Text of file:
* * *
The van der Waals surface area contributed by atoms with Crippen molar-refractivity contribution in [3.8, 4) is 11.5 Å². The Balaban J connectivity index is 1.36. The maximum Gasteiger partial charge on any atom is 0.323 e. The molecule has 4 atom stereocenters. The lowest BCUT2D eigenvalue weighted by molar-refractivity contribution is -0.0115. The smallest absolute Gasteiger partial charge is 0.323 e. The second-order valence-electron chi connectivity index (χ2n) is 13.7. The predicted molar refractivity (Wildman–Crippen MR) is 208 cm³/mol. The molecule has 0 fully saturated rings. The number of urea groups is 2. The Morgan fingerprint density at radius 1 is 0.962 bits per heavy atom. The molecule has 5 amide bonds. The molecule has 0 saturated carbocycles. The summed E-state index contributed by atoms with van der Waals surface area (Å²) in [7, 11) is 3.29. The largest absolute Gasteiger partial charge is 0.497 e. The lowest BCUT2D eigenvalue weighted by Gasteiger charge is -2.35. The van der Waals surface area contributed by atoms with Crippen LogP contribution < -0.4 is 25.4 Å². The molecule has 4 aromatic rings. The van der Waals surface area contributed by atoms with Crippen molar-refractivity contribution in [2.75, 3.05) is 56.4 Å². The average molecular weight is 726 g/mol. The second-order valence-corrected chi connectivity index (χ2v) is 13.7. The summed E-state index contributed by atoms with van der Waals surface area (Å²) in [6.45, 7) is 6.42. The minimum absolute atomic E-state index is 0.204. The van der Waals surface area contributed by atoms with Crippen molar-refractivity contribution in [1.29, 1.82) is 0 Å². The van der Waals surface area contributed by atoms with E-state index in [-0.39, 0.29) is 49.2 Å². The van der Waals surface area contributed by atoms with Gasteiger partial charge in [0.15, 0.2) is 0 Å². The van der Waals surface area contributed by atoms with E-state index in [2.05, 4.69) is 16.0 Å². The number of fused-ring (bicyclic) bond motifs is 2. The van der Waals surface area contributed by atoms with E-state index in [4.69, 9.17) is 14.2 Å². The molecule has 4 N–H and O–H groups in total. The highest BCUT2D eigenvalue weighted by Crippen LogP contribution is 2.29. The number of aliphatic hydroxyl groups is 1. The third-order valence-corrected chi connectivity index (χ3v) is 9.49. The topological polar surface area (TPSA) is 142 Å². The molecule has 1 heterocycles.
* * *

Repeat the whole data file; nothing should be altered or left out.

The van der Waals surface area contributed by atoms with Crippen molar-refractivity contribution in [3.8, 4) is 11.5 Å². The Balaban J connectivity index is 1.36. The maximum Gasteiger partial charge on any atom is 0.323 e. The molecule has 4 atom stereocenters. The lowest BCUT2D eigenvalue weighted by molar-refractivity contribution is -0.0115. The smallest absolute Gasteiger partial charge is 0.323 e. The second-order valence-electron chi connectivity index (χ2n) is 13.7. The predicted molar refractivity (Wildman–Crippen MR) is 208 cm³/mol. The molecule has 0 fully saturated rings. The number of urea groups is 2. The Morgan fingerprint density at radius 1 is 0.962 bits per heavy atom. The molecule has 5 amide bonds. The molecule has 0 saturated carbocycles. The summed E-state index contributed by atoms with van der Waals surface area (Å²) in [7, 11) is 3.29. The largest absolute Gasteiger partial charge is 0.497 e. The lowest BCUT2D eigenvalue weighted by Gasteiger charge is -2.35. The van der Waals surface area contributed by atoms with Crippen LogP contribution < -0.4 is 25.4 Å². The molecule has 4 aromatic rings. The van der Waals surface area contributed by atoms with Crippen molar-refractivity contribution in [2.75, 3.05) is 56.4 Å². The average molecular weight is 726 g/mol. The second-order valence-corrected chi connectivity index (χ2v) is 13.7. The summed E-state index contributed by atoms with van der Waals surface area (Å²) in [6.45, 7) is 6.42. The minimum absolute atomic E-state index is 0.204. The van der Waals surface area contributed by atoms with Crippen molar-refractivity contribution in [1.29, 1.82) is 0 Å². The van der Waals surface area contributed by atoms with E-state index in [-0.39, 0.29) is 49.2 Å². The van der Waals surface area contributed by atoms with Gasteiger partial charge in [0.15, 0.2) is 0 Å². The van der Waals surface area contributed by atoms with E-state index in [2.05, 4.69) is 16.0 Å². The number of fused-ring (bicyclic) bond motifs is 2. The van der Waals surface area contributed by atoms with E-state index in [4.69, 9.17) is 14.2 Å². The molecule has 4 N–H and O–H groups in total. The highest BCUT2D eigenvalue weighted by Crippen LogP contribution is 2.29. The number of aliphatic hydroxyl groups is 1. The third-order valence-corrected chi connectivity index (χ3v) is 9.49. The topological polar surface area (TPSA) is 142 Å². The molecule has 1 heterocycles.